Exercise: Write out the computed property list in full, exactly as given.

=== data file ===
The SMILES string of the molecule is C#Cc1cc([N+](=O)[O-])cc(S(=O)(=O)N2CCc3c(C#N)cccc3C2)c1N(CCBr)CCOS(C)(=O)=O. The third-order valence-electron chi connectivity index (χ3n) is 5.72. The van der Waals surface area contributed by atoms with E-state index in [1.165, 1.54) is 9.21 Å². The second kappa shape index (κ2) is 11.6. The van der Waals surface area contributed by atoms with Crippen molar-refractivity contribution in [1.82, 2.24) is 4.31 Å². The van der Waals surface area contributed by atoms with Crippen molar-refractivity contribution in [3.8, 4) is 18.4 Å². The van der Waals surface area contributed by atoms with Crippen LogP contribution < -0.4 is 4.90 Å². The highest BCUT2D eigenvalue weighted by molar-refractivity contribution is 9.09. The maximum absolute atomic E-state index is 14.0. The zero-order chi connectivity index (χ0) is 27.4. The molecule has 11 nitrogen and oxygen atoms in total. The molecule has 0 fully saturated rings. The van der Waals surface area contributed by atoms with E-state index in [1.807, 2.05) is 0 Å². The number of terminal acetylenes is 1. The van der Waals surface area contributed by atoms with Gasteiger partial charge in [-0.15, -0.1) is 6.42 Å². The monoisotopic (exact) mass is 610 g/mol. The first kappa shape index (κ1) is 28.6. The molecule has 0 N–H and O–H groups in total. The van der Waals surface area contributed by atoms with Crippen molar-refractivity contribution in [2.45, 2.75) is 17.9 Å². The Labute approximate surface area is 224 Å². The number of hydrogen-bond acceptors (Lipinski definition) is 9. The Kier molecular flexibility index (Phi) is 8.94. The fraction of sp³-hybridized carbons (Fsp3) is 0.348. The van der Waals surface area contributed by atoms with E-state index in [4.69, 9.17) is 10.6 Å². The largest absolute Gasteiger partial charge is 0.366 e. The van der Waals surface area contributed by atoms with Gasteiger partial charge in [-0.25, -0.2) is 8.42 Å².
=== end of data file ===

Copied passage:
The SMILES string of the molecule is C#Cc1cc([N+](=O)[O-])cc(S(=O)(=O)N2CCc3c(C#N)cccc3C2)c1N(CCBr)CCOS(C)(=O)=O. The third-order valence-electron chi connectivity index (χ3n) is 5.72. The van der Waals surface area contributed by atoms with E-state index in [1.165, 1.54) is 9.21 Å². The second kappa shape index (κ2) is 11.6. The van der Waals surface area contributed by atoms with Crippen molar-refractivity contribution in [1.82, 2.24) is 4.31 Å². The van der Waals surface area contributed by atoms with Crippen molar-refractivity contribution in [3.8, 4) is 18.4 Å². The van der Waals surface area contributed by atoms with Crippen LogP contribution < -0.4 is 4.90 Å². The highest BCUT2D eigenvalue weighted by molar-refractivity contribution is 9.09. The maximum absolute atomic E-state index is 14.0. The zero-order chi connectivity index (χ0) is 27.4. The molecule has 11 nitrogen and oxygen atoms in total. The molecule has 0 fully saturated rings. The van der Waals surface area contributed by atoms with E-state index in [1.807, 2.05) is 0 Å². The number of terminal acetylenes is 1. The van der Waals surface area contributed by atoms with Gasteiger partial charge in [-0.15, -0.1) is 6.42 Å². The monoisotopic (exact) mass is 610 g/mol. The first kappa shape index (κ1) is 28.6. The molecule has 0 N–H and O–H groups in total. The van der Waals surface area contributed by atoms with Crippen molar-refractivity contribution in [2.45, 2.75) is 17.9 Å². The Labute approximate surface area is 224 Å². The number of hydrogen-bond acceptors (Lipinski definition) is 9. The Kier molecular flexibility index (Phi) is 8.94. The fraction of sp³-hybridized carbons (Fsp3) is 0.348. The van der Waals surface area contributed by atoms with E-state index in [4.69, 9.17) is 10.6 Å². The largest absolute Gasteiger partial charge is 0.366 e. The van der Waals surface area contributed by atoms with Gasteiger partial charge in [-0.25, -0.2) is 8.42 Å².